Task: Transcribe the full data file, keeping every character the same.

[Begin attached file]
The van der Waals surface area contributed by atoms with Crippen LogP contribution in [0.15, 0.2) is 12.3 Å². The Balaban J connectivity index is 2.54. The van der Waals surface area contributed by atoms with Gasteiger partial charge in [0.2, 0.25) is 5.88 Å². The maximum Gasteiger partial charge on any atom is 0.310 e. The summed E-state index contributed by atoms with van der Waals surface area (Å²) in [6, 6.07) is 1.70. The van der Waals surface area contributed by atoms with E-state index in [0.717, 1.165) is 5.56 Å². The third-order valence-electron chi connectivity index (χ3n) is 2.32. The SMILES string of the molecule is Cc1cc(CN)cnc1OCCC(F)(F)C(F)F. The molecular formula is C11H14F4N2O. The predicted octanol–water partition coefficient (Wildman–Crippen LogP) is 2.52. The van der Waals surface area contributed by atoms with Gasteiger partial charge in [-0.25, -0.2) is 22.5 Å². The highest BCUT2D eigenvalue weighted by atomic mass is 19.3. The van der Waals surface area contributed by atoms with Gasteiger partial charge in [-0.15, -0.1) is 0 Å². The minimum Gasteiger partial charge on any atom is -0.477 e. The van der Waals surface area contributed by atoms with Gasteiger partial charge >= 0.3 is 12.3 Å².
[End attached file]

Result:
The van der Waals surface area contributed by atoms with Crippen LogP contribution in [0.15, 0.2) is 12.3 Å². The Balaban J connectivity index is 2.54. The van der Waals surface area contributed by atoms with Gasteiger partial charge in [0.2, 0.25) is 5.88 Å². The maximum Gasteiger partial charge on any atom is 0.310 e. The summed E-state index contributed by atoms with van der Waals surface area (Å²) in [6, 6.07) is 1.70. The van der Waals surface area contributed by atoms with E-state index in [0.717, 1.165) is 5.56 Å². The third-order valence-electron chi connectivity index (χ3n) is 2.32. The SMILES string of the molecule is Cc1cc(CN)cnc1OCCC(F)(F)C(F)F. The molecular formula is C11H14F4N2O. The predicted octanol–water partition coefficient (Wildman–Crippen LogP) is 2.52. The van der Waals surface area contributed by atoms with Gasteiger partial charge in [-0.25, -0.2) is 22.5 Å². The highest BCUT2D eigenvalue weighted by atomic mass is 19.3. The van der Waals surface area contributed by atoms with Gasteiger partial charge in [-0.15, -0.1) is 0 Å². The minimum Gasteiger partial charge on any atom is -0.477 e. The van der Waals surface area contributed by atoms with Gasteiger partial charge >= 0.3 is 12.3 Å².